Additionally, ‘Ready to Eat’ food products have also made their way into the organic food market. Targeting the emerging class who prefer healthy and organic eating, plus don’t have much time to be in the kitchen, the RTE packaged foods are working like a charm for them.

Infographic4- India’s ‘organic’ food factory is buzzing

Brands like Sresta, Just Organik, Waah Organic and many more have a range of RTE meals, and they are constantly innovating to be on a competitive edge. The players contemplate that innovation is imperative to stay aloft.

“It’s a niche sector, all new ventures are accumulating in the limited size of the market. Thus, trimming each other’s share. We must keep innovating to tap the consumers’ demand as per the trends. We have also launched an RTE range. The idea was to have super ingredients combined in the healthy mix with good taste,” Agarwal informs.  

E-Commerce – a ladder to grow 

Today, e-commerce platforms are new drivers of growth irrespective of segment and is being explored more aggressively in the organic space too. Using e-commerce has not only made consumers aware, it has triggered the habit of reading the labels, which in turn increases the curiosity of their eating habits and compels people towards an organic lifestyle.  

“E-commerce has played a crucial role in ensuring the consumption of organics, it has ensured consumer awareness and made them realize that organic is good for health,” expresses Jayachandran.

Seeing the immense chances, key players such as ITC and Cargill too have ventured into the organic food segment. The presence of grocery e-commerce apps like Big Basket and Godrej Nature Fresh are capitalizing on this growth spurt, whereas almost all other organic food ventures have their presence online. For instance, Organic India aims at achieving a turnover of ₹500 crores by 2020.   

The missing element

While the organic market is growing, some stumbling blocks are hindering it from becoming a mass product. The key challenge the sector faces is higher cost of cultivation and its subsequent value chains, leading to high price markups. The market segmentation focus is also on affluent consumers. Hence, there is a clear need to put special efforts in bridging the gap between production and supply chain to reach the masses.  

“There is a major price disparity between the conventional and the organic food products which interrupt consumers to consider organic,” Agarwal tells. 

It [the price gap] can only be resolved when the gap in consumption of organic and non-organic can be reduced. Once it is done, there will be a pull in the market, demand will increase and retailers will be able to reduce their margins, thus bringing the price difference to a lower level, he points out. 

Producers of organic products are continually struggling to optimize the scale of their operations, while maintaining profitability. This is primarily because of the gaps in the regulatory framework for organic products in India.

Although FSSAI has come out with the ‘Jaivik Bharat’ framework. In addition to the procedural challenges on certification and quality assurance, the increasing costs of inputs and the elongated conversion period from conventional to organic farming are a few of the key challenges faced by the producers, most of whom are small or marginal farmers.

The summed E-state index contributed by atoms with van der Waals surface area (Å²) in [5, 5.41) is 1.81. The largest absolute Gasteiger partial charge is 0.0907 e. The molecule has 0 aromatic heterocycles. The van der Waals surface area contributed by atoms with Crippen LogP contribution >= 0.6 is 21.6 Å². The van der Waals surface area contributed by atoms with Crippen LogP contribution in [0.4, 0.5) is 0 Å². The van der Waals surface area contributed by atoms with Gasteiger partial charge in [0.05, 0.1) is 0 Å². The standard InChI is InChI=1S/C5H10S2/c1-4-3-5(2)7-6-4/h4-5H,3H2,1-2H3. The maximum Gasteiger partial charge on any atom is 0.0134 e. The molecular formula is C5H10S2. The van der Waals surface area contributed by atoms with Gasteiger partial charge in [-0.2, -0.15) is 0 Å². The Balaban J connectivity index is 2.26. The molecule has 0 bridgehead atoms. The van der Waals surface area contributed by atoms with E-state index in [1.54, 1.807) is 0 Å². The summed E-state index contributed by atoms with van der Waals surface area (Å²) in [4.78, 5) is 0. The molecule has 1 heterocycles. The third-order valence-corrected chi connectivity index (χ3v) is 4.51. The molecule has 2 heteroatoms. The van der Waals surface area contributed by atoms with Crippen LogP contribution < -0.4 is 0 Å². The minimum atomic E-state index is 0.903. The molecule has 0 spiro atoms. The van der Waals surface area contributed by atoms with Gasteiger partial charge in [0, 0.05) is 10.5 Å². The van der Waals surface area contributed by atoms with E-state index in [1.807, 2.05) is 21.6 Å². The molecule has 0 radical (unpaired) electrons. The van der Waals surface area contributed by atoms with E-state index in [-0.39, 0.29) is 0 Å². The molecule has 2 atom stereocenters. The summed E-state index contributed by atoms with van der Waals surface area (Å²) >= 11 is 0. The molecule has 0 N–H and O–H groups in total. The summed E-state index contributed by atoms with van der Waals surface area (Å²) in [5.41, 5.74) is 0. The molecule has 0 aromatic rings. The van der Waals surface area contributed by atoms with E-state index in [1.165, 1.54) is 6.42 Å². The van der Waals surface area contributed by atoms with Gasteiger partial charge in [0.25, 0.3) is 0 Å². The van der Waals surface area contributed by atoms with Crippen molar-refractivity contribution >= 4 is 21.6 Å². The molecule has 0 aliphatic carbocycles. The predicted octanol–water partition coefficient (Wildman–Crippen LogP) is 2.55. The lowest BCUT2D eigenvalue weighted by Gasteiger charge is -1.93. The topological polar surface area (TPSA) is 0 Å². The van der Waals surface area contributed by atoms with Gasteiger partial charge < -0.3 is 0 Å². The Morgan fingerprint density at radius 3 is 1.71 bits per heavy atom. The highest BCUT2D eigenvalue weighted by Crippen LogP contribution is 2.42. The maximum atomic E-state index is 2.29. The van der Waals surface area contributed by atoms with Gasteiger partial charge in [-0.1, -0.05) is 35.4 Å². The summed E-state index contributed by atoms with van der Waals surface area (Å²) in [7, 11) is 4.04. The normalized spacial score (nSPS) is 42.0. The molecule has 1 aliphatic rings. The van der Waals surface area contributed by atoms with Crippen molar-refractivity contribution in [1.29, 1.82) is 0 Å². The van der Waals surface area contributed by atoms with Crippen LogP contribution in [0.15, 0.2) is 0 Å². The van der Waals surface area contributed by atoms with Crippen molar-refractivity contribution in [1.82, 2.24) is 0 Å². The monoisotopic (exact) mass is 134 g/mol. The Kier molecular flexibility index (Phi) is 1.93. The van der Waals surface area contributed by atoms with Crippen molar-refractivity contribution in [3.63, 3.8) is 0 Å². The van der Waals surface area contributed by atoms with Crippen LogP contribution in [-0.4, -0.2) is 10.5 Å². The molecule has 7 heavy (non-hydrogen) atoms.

“There is a serious lack of money in the market. I feel there is a need for big players to enter into the field with big investments,”  Jayachandran  suggests.  

The organic food products processors, on the other hand, face significant resistance in the form of inadequate post-harvest facilities for organic products. Several measures need to be taken to avoid contamination and cross-contamination of the produce and the infrastructural capabilities of the country often prove to be inadequate.  

The marketing of organic produce comes with its own set of challenges related to global competitiveness and differences in global and national quality standards. Although there has been a marked improvement in the level of awareness regarding organic products, many consumers are unaware of its benefits, thereby providing no incentives for increased supply and resulting in organic products being priced higher than their conventional variants.  

“Due to the lack of awareness on certifications, consumers are confused about the money they are paying is for the authentic product or not as the prices of the organic products are a bit on the higher side,” says Ashar of Pascati Chocolates.  

Way forward 

Despite 0.4 per cent of land being used in organic farming in India, there is an untapped potential globally. As per the records, the growth in export and the domestic market is remarkable and organic farming has seen a drastic development.

As far as the competitive landscape is concerned, there are a handful of players operating in the domestic organic space – giving plenty of room for new players to become category leaders.

To succeed in this market, companies require the right seed to have a bumper organic harvest. This requires a complete and organized supply chain.

Also, the government aiming to double the farmer’s income can only be achievable when the focus is ensured towards the organic segment and to value-added to the end produce by the farmers.